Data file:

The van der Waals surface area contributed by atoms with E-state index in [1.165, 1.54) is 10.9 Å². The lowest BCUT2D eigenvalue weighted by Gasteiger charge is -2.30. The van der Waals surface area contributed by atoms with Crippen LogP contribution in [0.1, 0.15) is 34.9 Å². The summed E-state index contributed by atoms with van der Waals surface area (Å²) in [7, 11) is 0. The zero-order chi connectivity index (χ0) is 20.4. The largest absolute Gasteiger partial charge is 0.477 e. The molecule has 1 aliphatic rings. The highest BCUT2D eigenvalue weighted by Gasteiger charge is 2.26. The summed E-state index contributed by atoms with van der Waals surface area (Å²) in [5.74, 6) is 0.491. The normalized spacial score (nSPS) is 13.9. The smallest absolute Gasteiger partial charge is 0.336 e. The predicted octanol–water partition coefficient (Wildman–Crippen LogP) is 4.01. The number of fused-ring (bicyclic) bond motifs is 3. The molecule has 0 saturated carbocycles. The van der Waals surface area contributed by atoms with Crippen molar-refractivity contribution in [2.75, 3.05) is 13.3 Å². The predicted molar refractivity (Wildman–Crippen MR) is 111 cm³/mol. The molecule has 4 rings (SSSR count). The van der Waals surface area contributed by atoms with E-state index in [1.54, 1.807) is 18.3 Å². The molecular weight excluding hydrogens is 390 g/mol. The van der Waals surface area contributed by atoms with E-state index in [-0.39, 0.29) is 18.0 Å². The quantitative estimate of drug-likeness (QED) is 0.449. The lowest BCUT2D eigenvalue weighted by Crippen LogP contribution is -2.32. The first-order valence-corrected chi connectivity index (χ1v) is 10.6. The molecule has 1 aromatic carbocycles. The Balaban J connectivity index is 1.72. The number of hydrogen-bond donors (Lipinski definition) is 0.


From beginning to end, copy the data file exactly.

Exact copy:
The van der Waals surface area contributed by atoms with E-state index in [1.165, 1.54) is 10.9 Å². The lowest BCUT2D eigenvalue weighted by Gasteiger charge is -2.30. The van der Waals surface area contributed by atoms with Crippen LogP contribution in [0.1, 0.15) is 34.9 Å². The summed E-state index contributed by atoms with van der Waals surface area (Å²) in [7, 11) is 0. The zero-order chi connectivity index (χ0) is 20.4. The largest absolute Gasteiger partial charge is 0.477 e. The molecule has 1 aliphatic rings. The highest BCUT2D eigenvalue weighted by Gasteiger charge is 2.26. The summed E-state index contributed by atoms with van der Waals surface area (Å²) in [5.74, 6) is 0.491. The normalized spacial score (nSPS) is 13.9. The smallest absolute Gasteiger partial charge is 0.336 e. The predicted octanol–water partition coefficient (Wildman–Crippen LogP) is 4.01. The number of fused-ring (bicyclic) bond motifs is 3. The molecule has 0 saturated carbocycles. The van der Waals surface area contributed by atoms with Crippen molar-refractivity contribution in [2.75, 3.05) is 13.3 Å². The predicted molar refractivity (Wildman–Crippen MR) is 111 cm³/mol. The molecule has 4 rings (SSSR count). The van der Waals surface area contributed by atoms with E-state index in [1.54, 1.807) is 18.3 Å². The molecular weight excluding hydrogens is 390 g/mol. The van der Waals surface area contributed by atoms with E-state index in [-0.39, 0.29) is 18.0 Å². The quantitative estimate of drug-likeness (QED) is 0.449. The lowest BCUT2D eigenvalue weighted by Crippen LogP contribution is -2.32. The first-order valence-corrected chi connectivity index (χ1v) is 10.6. The molecule has 1 aromatic carbocycles. The Balaban J connectivity index is 1.72. The number of hydrogen-bond donors (Lipinski definition) is 0.